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Louis CK: Self-Publisher

Louis CK is my favorite writer – in any medium. Yeah, he’s a comic, but he’s got what I look for in a writer: total honesty. He’s willing to explore the darker parts of himself and lay it all bare. In my experience, there aren’t enough writers who do that. Check out his moving ode to George Carlin about his process. Really, there’s not much difference between stand-up comedy and fiction. It’s just writing performed.

So it was very interesting to see Louis CK go the self-publishing route with his latest special.  It’s pretty much exactly the same as self-publishing.  Big time, famous artist circumvents big media (in this case HBO or Comedy Central) in order to self-release a special on his own.  He’s charging $5 to stream and download the show.  And it’s been successful:

First of all, this was a premium video production, shot with six cameras over two performances at the Beacon Theater, which is a high-priced elite Manhattan venue. I directed this video myself and the production of the video cost around $170,000. (This was largely paid for by the tickets bought by the audiences at both shows). The material in the video was developed over months on the road and has never been seen on my show (LOUIE) or on any other special. The risks were thus: every new generation of material I create is my income, it’s like a farmer’s annual crop. The time and effort on my part was far more than if I’d done it with a big company. If I’d done it with a big company, I would have a guarantee of a sizable fee, as opposed to this way, where I’m actually investing my own money.

The development of the website, which needed to be a very robust, reliable and carefully constructed website, was around $32,000. We worked for a number of weeks poring over the site to make sure every detail would give buyers a simple, optimal and humane experience for buying the video. I edited the video around the clock for the weeks between the show and the launch.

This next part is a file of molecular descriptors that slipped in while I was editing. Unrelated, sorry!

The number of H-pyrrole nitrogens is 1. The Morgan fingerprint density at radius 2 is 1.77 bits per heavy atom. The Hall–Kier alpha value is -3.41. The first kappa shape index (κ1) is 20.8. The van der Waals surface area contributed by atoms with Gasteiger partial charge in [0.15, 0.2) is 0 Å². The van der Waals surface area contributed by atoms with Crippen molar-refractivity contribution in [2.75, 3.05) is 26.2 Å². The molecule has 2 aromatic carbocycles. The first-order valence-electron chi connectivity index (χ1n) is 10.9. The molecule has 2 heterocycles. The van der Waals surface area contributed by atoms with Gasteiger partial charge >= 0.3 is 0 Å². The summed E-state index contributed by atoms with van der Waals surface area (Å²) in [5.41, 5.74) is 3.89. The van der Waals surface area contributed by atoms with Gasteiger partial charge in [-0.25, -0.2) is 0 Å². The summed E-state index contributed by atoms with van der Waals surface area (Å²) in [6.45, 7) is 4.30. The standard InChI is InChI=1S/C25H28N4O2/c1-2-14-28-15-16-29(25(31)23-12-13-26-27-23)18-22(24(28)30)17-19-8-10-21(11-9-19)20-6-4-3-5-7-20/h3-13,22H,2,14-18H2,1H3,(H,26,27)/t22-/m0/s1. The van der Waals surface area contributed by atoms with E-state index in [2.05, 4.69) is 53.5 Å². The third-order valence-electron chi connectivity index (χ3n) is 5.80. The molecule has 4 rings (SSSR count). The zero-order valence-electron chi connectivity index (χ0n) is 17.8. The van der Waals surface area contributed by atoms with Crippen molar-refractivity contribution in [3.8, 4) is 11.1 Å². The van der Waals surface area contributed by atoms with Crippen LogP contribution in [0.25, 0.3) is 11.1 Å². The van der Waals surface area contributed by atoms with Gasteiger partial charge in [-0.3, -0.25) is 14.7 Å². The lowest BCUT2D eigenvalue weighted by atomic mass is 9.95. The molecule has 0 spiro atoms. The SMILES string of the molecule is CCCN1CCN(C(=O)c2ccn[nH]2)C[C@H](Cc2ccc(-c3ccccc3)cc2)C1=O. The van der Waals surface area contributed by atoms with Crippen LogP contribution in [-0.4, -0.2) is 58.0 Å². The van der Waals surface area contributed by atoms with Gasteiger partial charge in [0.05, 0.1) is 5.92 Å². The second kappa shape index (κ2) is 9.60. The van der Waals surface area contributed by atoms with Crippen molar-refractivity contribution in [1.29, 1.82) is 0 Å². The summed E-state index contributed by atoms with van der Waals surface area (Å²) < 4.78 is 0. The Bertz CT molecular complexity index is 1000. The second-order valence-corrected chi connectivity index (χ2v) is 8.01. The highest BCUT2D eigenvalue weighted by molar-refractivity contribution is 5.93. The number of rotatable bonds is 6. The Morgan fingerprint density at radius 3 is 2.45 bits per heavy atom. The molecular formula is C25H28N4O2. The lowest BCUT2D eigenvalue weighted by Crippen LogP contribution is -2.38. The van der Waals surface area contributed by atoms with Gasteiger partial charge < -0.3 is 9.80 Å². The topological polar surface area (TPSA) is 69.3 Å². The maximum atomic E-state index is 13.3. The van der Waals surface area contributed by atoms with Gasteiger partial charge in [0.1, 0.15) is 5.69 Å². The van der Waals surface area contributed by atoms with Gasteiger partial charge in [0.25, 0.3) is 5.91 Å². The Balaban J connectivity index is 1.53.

The show went on sale at noon on Saturday, December 10th. 12 hours later, we had over 50,000 purchases and had earned $250,000, breaking even on the cost of production and website. As of Today, we’ve sold over 110,000 copies for a total of over $500,000. Minus some money for PayPal charges etc, I have a profit around $200,000 (after taxes $75.58). This is less than I would have been paid by a large company to simply perform the show and let them sell it to you, but they would have charged you about $20 for the video. They would have given you an encrypted and regionally restricted video of limited value, and they would have owned your private information for their own use. They would have withheld international availability indefinitely. This way, you only paid $5, you can use the video any way you want, and you can watch it in Dublin, whatever the city is in Belgium, or Dubai. I got paid nice, and I still own the video (as do you). You never have to join anything, and you never have to hear from us again.

This has to be making media companies shaking. Because that’s a lost million dollars right there. There are some types of media that absolutely need the backing of a major studio – such as big budget sci-fi movies. But who knows – maybe in another few decades (or less) desktop CGI will be so user-friendly that you can make “Star Wars” from your desktop. This is what the self-publishing revolution is all about: not just books, but giving power to artists in general.

Of course, this scenario is out-of-bounds for most self-published authors. The ability of self-publishers to unload massive numbers of books from their own website is a fantasy. But this is the stand-up comedy version of Pottermore. The Global Indie Author echoes this:

True disintermediation is still the luxury of the already successful. Louis CK was only able to bypass his former media partners because he had the means to do so. He had a fan base — built over three decades using the traditional media model — who paid for the tickets to the show that was recorded, which meant the $170,000 production paid for itself. He had the aforementioned $32K to build the website.

This is true – but the story is still very meaningful to the self-publishing community because it tells popular artists that this is a viable way to produce new work. Once more writers do this, fewer self-publishers will be turned away from review outlets because so many big-time writers will be self-publishing as well. This time is coming. Writers will still have to use Amazon for distribution, rather than be totally independent, but self-publishing will be the norm, rather than the exception.

It’s pretty gratifying to see a more-courageous artist also being more-courageous with his distribution. It shows that indie can be about a lot more than how a work is published.

Note: there’s NSFW language all over Louis CK’s work.